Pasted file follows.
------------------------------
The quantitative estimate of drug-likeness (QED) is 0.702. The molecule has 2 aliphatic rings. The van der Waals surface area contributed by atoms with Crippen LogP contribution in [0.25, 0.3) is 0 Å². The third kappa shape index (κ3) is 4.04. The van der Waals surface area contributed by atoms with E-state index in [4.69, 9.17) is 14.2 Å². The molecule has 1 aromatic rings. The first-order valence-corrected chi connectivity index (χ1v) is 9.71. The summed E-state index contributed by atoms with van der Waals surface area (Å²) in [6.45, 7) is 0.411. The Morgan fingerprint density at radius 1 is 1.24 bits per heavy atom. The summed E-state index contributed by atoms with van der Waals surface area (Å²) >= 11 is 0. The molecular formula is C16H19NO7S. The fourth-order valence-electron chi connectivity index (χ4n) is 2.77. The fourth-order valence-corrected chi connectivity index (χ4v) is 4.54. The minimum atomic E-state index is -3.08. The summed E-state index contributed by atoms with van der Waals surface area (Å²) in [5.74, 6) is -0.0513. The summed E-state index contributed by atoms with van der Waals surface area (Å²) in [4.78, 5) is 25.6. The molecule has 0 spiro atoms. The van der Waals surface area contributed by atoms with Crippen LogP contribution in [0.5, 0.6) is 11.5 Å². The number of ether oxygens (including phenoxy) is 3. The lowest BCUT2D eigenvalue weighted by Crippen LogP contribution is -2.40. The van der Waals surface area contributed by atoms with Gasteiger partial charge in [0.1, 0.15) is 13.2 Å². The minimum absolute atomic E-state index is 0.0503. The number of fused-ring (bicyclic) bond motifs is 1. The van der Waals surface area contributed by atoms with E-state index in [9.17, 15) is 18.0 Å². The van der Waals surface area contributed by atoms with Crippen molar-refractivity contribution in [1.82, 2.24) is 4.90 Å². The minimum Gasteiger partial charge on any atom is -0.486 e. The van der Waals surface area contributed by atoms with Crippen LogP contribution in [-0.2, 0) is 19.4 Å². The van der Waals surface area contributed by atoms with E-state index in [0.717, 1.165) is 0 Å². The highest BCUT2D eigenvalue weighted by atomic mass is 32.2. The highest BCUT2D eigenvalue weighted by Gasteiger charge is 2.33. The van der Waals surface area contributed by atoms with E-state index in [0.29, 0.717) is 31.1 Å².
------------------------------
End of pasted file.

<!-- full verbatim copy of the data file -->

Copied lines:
The quantitative estimate of drug-likeness (QED) is 0.702. The molecule has 2 aliphatic rings. The van der Waals surface area contributed by atoms with Crippen LogP contribution in [0.25, 0.3) is 0 Å². The third kappa shape index (κ3) is 4.04. The van der Waals surface area contributed by atoms with E-state index in [4.69, 9.17) is 14.2 Å². The molecule has 1 aromatic rings. The first-order valence-corrected chi connectivity index (χ1v) is 9.71. The summed E-state index contributed by atoms with van der Waals surface area (Å²) in [6.45, 7) is 0.411. The Morgan fingerprint density at radius 1 is 1.24 bits per heavy atom. The summed E-state index contributed by atoms with van der Waals surface area (Å²) >= 11 is 0. The molecular formula is C16H19NO7S. The fourth-order valence-electron chi connectivity index (χ4n) is 2.77. The fourth-order valence-corrected chi connectivity index (χ4v) is 4.54. The minimum atomic E-state index is -3.08. The summed E-state index contributed by atoms with van der Waals surface area (Å²) in [5.74, 6) is -0.0513. The summed E-state index contributed by atoms with van der Waals surface area (Å²) in [4.78, 5) is 25.6. The molecule has 0 spiro atoms. The van der Waals surface area contributed by atoms with Crippen LogP contribution in [0.5, 0.6) is 11.5 Å². The number of ether oxygens (including phenoxy) is 3. The lowest BCUT2D eigenvalue weighted by Crippen LogP contribution is -2.40. The van der Waals surface area contributed by atoms with Gasteiger partial charge in [0.1, 0.15) is 13.2 Å². The minimum absolute atomic E-state index is 0.0503. The number of fused-ring (bicyclic) bond motifs is 1. The van der Waals surface area contributed by atoms with E-state index in [9.17, 15) is 18.0 Å². The van der Waals surface area contributed by atoms with Crippen molar-refractivity contribution in [1.82, 2.24) is 4.90 Å². The minimum Gasteiger partial charge on any atom is -0.486 e. The van der Waals surface area contributed by atoms with Crippen LogP contribution in [-0.2, 0) is 19.4 Å². The van der Waals surface area contributed by atoms with E-state index in [0.717, 1.165) is 0 Å². The highest BCUT2D eigenvalue weighted by atomic mass is 32.2. The highest BCUT2D eigenvalue weighted by Gasteiger charge is 2.33. The van der Waals surface area contributed by atoms with E-state index in [0.29, 0.717) is 31.1 Å².